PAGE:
But to study a manuscript today requires more than a chronological journey; there is also a geographic one. Too many manuscripts still abide in backwoods country churches and other insecure environments—what one of my teachers once called “little creepy places”—where they are at serious risk of being lost, damaged, stolen, or eaten by worms. Many more, especially the most valuable and impressive ones, are preserved in state and university libraries, and a few private collections, where they are protected by a phalanx of security measures and regulations. Qualified scholars who want to read them have to present credentials and letters of recommendation. We are often asked to wash our hands, wear special gloves, leave most of our possessions in a locker, use only pencils for taking notes. In some cases we are not allowed to turn the pages ourselves—only a librarian may do that. Scholars and librarians may need to resort to second and third languages just to communicate, especially in countries where the native language is unfamiliar to most foreigners. Among themselves, manuscript researchers trade stories about how they traveled to the ends of the earth and navigated impenetrable bureaucracies just to get to see an actual manuscript—stories that may be as remarkable as the manuscript’s own history. Today, though, more and more manuscripts are being locked away and declared nearly inaccessible, in an understandable if regrettable effort to preserve them—for a medieval manuscript suffers a bit of damage every time its pages are turned or exposed to the light.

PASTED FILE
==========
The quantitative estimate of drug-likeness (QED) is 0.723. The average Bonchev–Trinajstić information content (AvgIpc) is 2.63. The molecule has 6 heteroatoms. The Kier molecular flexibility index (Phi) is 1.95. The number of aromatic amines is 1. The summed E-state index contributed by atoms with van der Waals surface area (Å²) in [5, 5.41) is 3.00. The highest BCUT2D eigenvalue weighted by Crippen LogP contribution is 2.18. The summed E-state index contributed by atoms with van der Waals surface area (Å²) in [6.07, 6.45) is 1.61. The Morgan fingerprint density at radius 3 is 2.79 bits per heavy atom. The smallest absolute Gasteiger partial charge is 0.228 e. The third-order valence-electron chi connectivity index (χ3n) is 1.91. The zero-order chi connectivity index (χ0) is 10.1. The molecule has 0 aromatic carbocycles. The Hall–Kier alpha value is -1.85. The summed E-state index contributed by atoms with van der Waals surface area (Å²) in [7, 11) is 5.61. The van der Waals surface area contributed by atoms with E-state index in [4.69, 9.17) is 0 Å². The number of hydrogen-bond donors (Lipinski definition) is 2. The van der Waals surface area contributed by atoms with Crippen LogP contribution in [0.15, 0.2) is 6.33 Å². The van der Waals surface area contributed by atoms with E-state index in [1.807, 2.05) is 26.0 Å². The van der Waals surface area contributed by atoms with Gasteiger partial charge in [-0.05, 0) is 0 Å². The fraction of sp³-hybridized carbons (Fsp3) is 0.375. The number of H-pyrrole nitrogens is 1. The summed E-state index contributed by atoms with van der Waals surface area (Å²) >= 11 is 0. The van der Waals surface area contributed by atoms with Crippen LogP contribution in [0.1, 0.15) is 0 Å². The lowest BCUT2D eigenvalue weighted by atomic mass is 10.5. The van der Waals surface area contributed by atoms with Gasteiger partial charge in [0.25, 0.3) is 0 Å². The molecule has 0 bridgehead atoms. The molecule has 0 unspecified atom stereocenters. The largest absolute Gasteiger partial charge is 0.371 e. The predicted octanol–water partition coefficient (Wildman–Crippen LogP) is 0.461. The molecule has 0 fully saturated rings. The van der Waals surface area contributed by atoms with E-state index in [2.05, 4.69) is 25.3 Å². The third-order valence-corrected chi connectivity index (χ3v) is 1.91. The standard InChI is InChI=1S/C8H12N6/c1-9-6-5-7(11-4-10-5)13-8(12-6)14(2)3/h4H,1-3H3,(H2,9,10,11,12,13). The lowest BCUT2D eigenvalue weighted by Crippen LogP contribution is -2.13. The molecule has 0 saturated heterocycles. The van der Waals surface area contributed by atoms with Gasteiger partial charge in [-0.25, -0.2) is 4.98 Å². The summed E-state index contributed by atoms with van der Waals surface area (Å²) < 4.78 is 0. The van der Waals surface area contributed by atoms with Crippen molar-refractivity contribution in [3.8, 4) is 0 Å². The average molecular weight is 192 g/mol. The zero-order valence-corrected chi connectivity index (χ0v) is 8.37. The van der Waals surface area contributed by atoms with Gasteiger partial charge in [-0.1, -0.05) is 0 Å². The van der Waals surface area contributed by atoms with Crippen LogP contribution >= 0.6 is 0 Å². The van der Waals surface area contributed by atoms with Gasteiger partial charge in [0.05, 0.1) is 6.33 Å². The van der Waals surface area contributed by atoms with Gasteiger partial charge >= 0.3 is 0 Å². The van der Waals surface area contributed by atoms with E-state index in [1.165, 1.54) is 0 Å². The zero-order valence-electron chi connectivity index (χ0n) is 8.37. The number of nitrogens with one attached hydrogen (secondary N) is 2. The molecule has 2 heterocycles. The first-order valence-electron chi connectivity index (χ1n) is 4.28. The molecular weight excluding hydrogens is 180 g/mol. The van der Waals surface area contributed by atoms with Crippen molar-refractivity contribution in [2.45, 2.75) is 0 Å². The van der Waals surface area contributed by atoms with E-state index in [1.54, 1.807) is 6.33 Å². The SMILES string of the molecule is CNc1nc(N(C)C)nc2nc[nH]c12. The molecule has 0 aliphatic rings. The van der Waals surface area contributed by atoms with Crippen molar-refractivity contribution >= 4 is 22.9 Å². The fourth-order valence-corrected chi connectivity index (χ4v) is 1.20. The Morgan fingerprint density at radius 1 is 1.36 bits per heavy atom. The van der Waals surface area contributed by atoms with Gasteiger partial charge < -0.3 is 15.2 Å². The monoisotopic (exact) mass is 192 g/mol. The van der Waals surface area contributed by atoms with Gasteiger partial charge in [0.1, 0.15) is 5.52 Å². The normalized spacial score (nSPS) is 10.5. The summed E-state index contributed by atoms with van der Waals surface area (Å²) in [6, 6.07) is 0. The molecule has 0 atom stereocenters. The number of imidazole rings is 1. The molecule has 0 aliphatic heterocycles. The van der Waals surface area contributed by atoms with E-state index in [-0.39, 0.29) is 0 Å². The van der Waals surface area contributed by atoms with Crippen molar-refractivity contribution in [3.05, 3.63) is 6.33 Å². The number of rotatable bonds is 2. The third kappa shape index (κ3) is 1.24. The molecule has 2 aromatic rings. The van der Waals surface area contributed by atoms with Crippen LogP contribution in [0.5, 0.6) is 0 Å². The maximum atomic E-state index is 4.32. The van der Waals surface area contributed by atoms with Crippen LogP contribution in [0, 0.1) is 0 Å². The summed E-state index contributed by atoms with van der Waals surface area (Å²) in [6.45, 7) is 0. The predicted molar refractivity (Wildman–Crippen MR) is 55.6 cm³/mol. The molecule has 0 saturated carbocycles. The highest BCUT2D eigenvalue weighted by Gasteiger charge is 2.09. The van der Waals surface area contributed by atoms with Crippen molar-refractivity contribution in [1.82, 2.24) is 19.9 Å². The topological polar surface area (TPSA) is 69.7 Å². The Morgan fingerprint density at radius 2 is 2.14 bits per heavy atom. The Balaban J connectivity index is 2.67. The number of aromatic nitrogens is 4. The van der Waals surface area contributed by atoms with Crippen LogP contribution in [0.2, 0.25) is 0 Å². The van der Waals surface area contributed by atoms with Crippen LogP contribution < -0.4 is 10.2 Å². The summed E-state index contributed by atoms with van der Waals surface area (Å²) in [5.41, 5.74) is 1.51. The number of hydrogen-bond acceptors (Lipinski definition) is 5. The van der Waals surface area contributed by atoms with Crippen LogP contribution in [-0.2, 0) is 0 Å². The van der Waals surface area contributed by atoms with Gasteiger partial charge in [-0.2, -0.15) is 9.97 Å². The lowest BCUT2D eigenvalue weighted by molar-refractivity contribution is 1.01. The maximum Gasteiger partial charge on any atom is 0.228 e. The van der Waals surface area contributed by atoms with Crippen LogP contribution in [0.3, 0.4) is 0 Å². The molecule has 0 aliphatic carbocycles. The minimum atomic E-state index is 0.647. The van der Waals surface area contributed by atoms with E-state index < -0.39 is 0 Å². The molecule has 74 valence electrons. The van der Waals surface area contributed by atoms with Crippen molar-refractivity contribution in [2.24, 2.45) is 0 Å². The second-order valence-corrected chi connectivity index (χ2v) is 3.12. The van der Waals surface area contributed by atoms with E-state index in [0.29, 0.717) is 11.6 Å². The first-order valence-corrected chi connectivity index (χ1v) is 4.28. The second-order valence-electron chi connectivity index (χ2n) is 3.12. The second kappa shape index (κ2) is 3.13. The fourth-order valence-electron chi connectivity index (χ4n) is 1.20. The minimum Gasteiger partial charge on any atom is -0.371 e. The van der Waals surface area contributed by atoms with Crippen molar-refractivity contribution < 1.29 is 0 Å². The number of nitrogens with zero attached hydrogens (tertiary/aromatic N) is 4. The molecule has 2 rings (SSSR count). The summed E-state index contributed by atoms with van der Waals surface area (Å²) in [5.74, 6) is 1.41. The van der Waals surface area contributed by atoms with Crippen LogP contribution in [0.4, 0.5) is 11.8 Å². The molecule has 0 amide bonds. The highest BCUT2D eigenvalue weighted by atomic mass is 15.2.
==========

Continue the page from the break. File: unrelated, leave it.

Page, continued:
To read even one medieval manuscript is to undertake a long historical journey

Christopher de Hamel of Cambridge University is one of the leading manuscript experts in the world. In Meetings with Remarkable Manuscripts, subtitled Twelve Journeys into the Medieval World, he describes more than twelve geographic journeys he made—to Aberystwyth, St. Petersburg, and Los Angeles, among other places—to examine some of the most famous manuscripts in existence, and to research their historical backgrounds. They include the earliest codices of the Latin Vulgate Bible, The Book of Kells, the lavishly illustrated commentary on the Book of Revelation in New York’s Morgan Library, the Carmina Burana, and the oldest manuscript of The Canterbury Tales. Each journey is recounted in a pleasant, conversational style that is easy to read, yet the discussion itself is weighty and masterful. There is plenty of suspense, since, for each manuscript, de Hamel reassesses evidence and proposes new theories about some aspect of its origin, or the identity of its scribes, or its ownership history down to the present.